We find our most ancient model for food justice in the laws of shmita, which Jewish communities have revived with renewed significance in recent years
Shmita values the contribution and limitations of all stakeholders that comprise a food system, including the land, animals, workers, and the broader community they feed. The laws are radical in their holistic commitment, not only to land, which must lie fallow and rewild for an entire year (Lev. 25:4), but to people, who must release loan recipients from all their debts (Deut. 15:2) and (in ancient times) free and compensate their slaves (Deut. 15:12-13), and to animals both domesticated and wild, to whom we grant free access to fields and food (Lev. 25:7). In contrast to factory farming, the faith we place in this system boils down to a mindset that we rarely adopt in an era of economic insatiability: we believe that rest and reciprocity create true abundance.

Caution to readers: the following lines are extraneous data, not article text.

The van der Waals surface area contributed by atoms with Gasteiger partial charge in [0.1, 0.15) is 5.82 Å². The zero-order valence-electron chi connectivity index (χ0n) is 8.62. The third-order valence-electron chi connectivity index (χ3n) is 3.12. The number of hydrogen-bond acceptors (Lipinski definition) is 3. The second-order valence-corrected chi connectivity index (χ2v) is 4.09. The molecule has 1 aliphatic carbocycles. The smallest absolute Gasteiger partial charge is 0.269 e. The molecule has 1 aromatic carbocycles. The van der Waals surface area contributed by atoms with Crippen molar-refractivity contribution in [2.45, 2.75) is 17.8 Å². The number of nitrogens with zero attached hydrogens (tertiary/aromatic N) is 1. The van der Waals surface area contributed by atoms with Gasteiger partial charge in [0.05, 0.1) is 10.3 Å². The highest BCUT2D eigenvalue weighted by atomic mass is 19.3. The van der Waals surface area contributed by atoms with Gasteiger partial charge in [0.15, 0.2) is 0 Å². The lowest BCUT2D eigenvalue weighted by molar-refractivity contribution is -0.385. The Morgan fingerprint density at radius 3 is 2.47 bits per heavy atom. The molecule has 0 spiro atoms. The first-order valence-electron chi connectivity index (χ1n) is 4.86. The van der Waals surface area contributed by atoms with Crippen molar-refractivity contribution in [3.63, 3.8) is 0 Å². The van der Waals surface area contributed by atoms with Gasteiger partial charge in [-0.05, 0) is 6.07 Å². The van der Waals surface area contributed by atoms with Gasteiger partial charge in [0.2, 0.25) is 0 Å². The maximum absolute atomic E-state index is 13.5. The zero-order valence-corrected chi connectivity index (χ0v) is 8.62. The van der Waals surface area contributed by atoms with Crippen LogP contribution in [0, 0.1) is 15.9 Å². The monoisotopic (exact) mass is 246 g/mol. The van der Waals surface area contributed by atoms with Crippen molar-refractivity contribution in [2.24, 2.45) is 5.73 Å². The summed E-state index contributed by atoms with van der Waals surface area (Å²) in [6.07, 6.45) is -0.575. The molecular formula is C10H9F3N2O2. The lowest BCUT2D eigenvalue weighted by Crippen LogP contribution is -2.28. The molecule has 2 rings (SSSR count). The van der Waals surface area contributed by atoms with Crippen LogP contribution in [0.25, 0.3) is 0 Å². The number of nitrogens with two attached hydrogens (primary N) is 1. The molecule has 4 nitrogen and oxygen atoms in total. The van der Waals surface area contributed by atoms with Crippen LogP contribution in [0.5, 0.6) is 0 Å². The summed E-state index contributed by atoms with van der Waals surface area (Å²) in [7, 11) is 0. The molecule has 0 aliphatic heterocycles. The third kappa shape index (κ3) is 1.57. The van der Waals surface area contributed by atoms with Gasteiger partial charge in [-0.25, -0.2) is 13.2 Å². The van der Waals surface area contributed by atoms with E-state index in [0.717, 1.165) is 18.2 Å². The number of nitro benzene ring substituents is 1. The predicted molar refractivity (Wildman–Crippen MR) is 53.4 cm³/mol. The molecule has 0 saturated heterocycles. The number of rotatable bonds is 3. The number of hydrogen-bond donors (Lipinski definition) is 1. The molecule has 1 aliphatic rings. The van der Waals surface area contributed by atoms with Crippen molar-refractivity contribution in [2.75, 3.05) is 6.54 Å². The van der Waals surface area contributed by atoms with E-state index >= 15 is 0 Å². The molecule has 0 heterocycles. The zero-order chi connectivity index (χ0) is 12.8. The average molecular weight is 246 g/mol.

Through the lens of shmita, we recognize the harm of supporting farming practices that push vulnerable workers to the brink and keep farmers under crushing mountains of debt. We see the grotesque ways that raising animals for food has come to mean accelerating their growth, disconnecting them from their biological cycles, and removing them from suitable habitats and social structures. Maintaining this system within the next few years seals our fate for a drastically warmer and more uncertain future in which those with fewer resources, less infrastructure, and less wealth — the very people that shmita strives to protect — suffer the most. Jewish communities can be agents of shmita and food justice by ensuring that their policies articulate a holistic set of values that do the least harm and most good for all facets of our food system.